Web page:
Hackaday Links: November 10, 2013


[Henryk Gasperowicz], the wizard of electrons who makes LEDs glow for no apparent reason, has put up another one of his troll physics circuits. We have no idea how he does it (he does say he’s using wireless energy transmission) so a few solution videos would be cool, [Henryk].

Altoids tins make great electronic enclosures, but how about designing your PCBs to fit mint and gum containers? Here’s a Trident USBASP, a tiny Tic Tac ISP thingy, and a Mentos USB to JTAG interface.

By the end of this week, the PS4 will be out, along with the new PS4 camera. It’s a great camera – 1280×800 at 60Hz – but unless someone develops a driver for it, it shall forever remain tethered to a PS4. Luckily, there’s a project to develop a PS4 camera driver, so if you have some USB 3.0 experience, give it a shot.

Multimeter teardowns? [David]’s got multimeter teardowns. It’s an HP 3455A, a huge bench top unit from the 80s. This is, or was, pro equipment and strange esoteric components definitely make a showing. ±0.01% resistors? Yep. Part two has some pics of the guts and a whole ton of logic.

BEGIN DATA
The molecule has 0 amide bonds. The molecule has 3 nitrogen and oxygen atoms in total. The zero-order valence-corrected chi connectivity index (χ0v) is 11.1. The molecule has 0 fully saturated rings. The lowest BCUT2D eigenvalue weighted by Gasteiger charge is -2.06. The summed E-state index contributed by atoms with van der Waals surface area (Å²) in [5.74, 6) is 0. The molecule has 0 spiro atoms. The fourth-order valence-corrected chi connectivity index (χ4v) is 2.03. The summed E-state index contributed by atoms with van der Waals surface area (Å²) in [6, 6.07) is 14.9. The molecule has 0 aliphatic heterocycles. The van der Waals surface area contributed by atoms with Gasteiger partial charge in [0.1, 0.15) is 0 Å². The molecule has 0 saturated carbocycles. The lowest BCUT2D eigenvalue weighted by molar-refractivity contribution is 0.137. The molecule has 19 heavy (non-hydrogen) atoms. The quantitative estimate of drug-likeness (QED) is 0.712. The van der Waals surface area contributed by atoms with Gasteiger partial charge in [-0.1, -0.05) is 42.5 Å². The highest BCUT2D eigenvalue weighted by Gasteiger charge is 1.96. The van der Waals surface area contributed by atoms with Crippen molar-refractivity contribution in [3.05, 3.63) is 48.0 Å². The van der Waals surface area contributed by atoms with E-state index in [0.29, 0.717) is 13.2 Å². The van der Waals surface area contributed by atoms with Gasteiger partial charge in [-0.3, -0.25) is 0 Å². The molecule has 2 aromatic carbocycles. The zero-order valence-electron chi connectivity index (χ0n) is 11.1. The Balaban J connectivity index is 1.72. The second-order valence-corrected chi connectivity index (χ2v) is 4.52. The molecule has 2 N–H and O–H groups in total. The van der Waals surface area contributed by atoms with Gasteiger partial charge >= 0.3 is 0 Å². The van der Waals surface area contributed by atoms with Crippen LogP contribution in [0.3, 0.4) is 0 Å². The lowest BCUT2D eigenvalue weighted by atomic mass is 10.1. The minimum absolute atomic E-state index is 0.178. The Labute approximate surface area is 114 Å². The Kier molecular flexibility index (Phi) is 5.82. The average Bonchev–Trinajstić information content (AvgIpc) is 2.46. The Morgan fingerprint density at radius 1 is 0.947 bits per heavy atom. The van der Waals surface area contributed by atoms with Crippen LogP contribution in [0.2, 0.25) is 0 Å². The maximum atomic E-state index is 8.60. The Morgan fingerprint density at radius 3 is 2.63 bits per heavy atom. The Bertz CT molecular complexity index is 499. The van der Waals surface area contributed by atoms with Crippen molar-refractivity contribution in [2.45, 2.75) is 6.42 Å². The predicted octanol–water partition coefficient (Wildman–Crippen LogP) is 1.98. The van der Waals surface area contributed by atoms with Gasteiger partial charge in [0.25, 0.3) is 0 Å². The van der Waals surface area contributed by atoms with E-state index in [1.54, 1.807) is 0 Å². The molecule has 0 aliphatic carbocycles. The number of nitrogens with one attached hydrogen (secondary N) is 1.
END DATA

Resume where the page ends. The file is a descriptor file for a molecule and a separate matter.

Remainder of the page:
The US Air Force Academy just moved their embedded systems course over to the MSP430. Course director [Capt Todd Branchflower] just put all the course materials online, with the notes, datasheets, and labs available on Github.

18 thoughts on “Hackaday Links: November 10, 2013

  1. Spam meat cans are among the best enclosures for radio frequency and other projects, just the right size and shape for a lot of stuff. Who knew spam had some useful purposes?:)

    The way the guy does solder joints on leds and the switch is definitely wrong. You don’t put solder on the tip before soldering but rather touch the area you want to solder with the tip and when it reaches temperature add solder to it.

    1. Probably trying to have less things (ex. solder) that could be accused as being hidden wires or something. Makes the video clearer. If you see his solutions, you’ll see he solders everything the right way, although his skill is way past mine.